Don't expect the new year to bring news of more copy cats from Texas A&M University. Genetic Savings and Clone has withdrawn its funding from the university, halting the school's efforts to clone cats and dogs.
Genetic Savings and Clone was formed three years ago by businessman John Sperling, who wanted to clone his dog, a mixed breed named Missy. Texas A&M, with funding from the company, successfully created a cloned cat (see JAVMA, April 1, 2002, page 949) but had little success cloning a dog. Researchers were able to achieve only one canine conception, and that embryo didn't make it to term.
"There are no repeatable protocols for estrus synchronization; therefore, we ... have to rely on natural reproductive cycles," commented Dr. Mark Westhusin, lead investigator on the Texas A&M project, who points out that dogs are only in heat twice a year. In addition, protocols for obtaining large numbers of mature, viable canine ova, needed for nuclear transfer, are not available in the dog. These procedures are established in cats.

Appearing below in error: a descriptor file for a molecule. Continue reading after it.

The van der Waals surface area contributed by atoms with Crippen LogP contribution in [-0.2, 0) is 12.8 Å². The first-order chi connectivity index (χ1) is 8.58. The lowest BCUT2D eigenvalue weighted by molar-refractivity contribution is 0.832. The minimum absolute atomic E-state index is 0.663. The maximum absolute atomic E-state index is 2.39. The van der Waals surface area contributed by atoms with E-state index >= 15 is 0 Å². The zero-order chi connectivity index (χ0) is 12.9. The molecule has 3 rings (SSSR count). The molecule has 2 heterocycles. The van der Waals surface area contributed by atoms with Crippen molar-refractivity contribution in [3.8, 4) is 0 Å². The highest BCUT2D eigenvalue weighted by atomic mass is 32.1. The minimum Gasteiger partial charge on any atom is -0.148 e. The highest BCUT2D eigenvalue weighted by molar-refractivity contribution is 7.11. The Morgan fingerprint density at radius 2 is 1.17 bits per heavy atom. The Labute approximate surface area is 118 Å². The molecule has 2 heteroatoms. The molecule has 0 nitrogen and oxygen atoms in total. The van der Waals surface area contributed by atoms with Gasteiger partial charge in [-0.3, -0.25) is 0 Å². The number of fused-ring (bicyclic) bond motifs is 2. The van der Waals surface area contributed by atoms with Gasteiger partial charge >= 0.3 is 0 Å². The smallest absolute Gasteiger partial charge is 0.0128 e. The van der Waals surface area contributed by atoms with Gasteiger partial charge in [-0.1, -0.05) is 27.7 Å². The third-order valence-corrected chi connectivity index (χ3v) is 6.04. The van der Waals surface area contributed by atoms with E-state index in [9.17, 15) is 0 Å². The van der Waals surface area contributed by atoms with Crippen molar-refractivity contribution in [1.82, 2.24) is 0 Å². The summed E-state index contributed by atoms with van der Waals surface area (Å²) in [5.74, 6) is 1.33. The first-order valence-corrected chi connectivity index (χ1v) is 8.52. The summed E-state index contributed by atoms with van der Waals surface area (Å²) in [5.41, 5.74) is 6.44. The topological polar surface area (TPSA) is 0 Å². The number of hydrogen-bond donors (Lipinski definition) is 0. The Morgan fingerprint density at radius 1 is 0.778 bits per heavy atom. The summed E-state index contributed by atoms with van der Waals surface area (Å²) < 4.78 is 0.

Genetic Savings and Clone hopes for future success and plans to seek industrial partnerships to continue its project. Texas A&M's part in the project, however, is finished.
"Most of our efforts are currently focused on cattle and white-tailed deer," Dr. Westhusin said. "Some involves basic science targeted at understanding why the great majority of cloned embryos fail to develop normally, and other work involves trying to produce offspring. For the time being, we will not be conducting any work in cats and dogs, but we may pursue this in the future."